CHATTANOOGA, Tenn. (WATE) — A case that’s been ongoing since 2018 has finally been resolved today.

On Monday, a federal judge approved a final settlement in a class action lawsuit challenging an April 2018 workplace immigration raid at a meat processing plant in East Tennessee.

About five years ago, the southeastern provisions slaughterhouse and meat packing facility in Grainger County was raided by the IRS and Immigration and Customs Enforcement (ICE).

The owner of the facility James Brantley was accused of financial crimes including tax fraud.

However, during the raid, nearly 100 Latino workers were forcefully detained without agents knowing their immigration status.

The lawsuit alleged that federal officers “berated workers with racial slurs,” “punched one worker in the face,” and “subjected the group to prolonged detention without allowing the people to contact family.”

At the time, the ICE raid was the largest workplace immigration raid in nearly a decade.

Brantley, the plant’s owner, was eventually sentenced to 18 months in prison and paid nearly $1.3 million in restitution to the IRS after pleading guilty to tax evasion, wire fraud, and employing undocumented immigrants.

Brantley paid workers $610,000 in back pay and damages to about 150 workers.

State regulators fined Brantley over $40,000 for subjecting workers to unsanitary and hazardous working conditions in the facility.

On Feb. 27, a federal judge closed this case by approving the federal funds of over a million dollars to be distributed to the victims.

$475,000 will be split between six individual plaintiffs. An additional $550,000 will go to a class settlement fund for 97 workers detained during the raid and $150,000 will be paid to the plaintiffs’ attorneys.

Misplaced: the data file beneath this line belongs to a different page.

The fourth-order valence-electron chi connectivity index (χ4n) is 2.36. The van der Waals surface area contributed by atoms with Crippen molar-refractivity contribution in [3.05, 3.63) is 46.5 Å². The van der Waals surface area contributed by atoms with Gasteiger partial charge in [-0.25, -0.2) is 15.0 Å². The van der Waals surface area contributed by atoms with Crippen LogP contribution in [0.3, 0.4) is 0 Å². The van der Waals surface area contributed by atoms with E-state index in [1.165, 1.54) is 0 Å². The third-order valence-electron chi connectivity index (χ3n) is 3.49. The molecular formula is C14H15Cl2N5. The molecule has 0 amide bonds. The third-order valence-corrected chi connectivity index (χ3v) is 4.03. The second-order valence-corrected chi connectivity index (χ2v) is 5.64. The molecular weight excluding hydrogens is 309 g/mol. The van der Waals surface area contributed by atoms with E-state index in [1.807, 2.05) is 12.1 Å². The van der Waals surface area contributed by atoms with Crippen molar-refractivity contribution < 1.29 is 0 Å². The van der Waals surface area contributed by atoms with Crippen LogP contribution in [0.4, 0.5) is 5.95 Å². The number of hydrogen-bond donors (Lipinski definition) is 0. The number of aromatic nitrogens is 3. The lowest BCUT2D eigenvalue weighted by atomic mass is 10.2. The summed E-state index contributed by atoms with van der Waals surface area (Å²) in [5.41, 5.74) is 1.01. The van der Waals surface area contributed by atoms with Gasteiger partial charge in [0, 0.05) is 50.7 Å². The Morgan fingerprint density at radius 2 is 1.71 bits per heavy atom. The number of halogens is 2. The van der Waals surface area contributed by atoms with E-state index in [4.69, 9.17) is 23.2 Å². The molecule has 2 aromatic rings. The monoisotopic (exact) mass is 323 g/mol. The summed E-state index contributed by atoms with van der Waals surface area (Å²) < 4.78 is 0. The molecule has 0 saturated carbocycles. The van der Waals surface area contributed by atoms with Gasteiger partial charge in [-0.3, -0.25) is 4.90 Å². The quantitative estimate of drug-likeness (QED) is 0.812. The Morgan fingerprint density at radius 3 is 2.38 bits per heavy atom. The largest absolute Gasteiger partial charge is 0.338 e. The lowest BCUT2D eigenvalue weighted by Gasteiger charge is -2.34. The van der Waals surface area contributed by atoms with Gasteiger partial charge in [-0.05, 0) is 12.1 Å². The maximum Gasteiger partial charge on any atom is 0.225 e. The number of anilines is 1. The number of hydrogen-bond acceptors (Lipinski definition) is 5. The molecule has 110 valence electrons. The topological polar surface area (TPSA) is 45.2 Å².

The Tennessee Immigration and Refugee Rights Coalition has been heading the efforts and says this is a historic settlement.

“It’s been tremendous trauma, and really difficult for a lot of the workers in their family some who have died before they get to see this day, and we know that that pain will never heal, but at the same time, the bravery and the tenacity of the workers have really come out through all of this, and that’s the only reason why today we’re expecting a victory in their case,” said Lisa Sherman Luna, executive director of TIRRC.

“Someone asked me if I am happy about the result of this case,” said Martha Pulido, a plaintiff in the lawsuit and resident of Morristown. “The question brought me back to that day. Everything was normal, and then in an instant, everything changed. Now, I live with the aftermath of that bad experience. It will stay with all of the families forever. I am not happy, but I am content to see that justice prevailed over injustice. I am thankful to the legal team and the class members, who stuck together throughout this time. We will always remember that we are one.”

The federal judge congratulated both sides on coming to an agreement and made comments to the attorneys of the plaintiffs stating that this is the first time in his career that he has heard of attorneys meeting with all of the plaintiffs in a class action lawsuit. 

“Some of the class members who were here today at today’s hearing I met for the first time in an immigration prison after one of the most traumatizing days of their lives, and their spirits were so broken. It’s hard not to see that as the intended consequence of this really violent, really unnecessary raid, and it’s just been a transformational experience for me, and I think of the Morristown community to stay with them on this journey over the last five years and see them today with their spirits lifted with a feeling like the trauma that was inflicted on them has been acknowledged,” said Julia Solorzano, one of the attorneys.

Luna continued, “April 5, 2018, It was like a bomb went off in East Tennessee. There was the largest worksite raid in almost a decade where over 100 workers were rounded up, arrested, and detained. Some of them were sent out of state. TIRRC was one of the first on the ground, coordinating a response and organizing the families and others in the community and today is the final day and a hearing where we get to declare victory on the injustice that was enacted on those workers on that day.”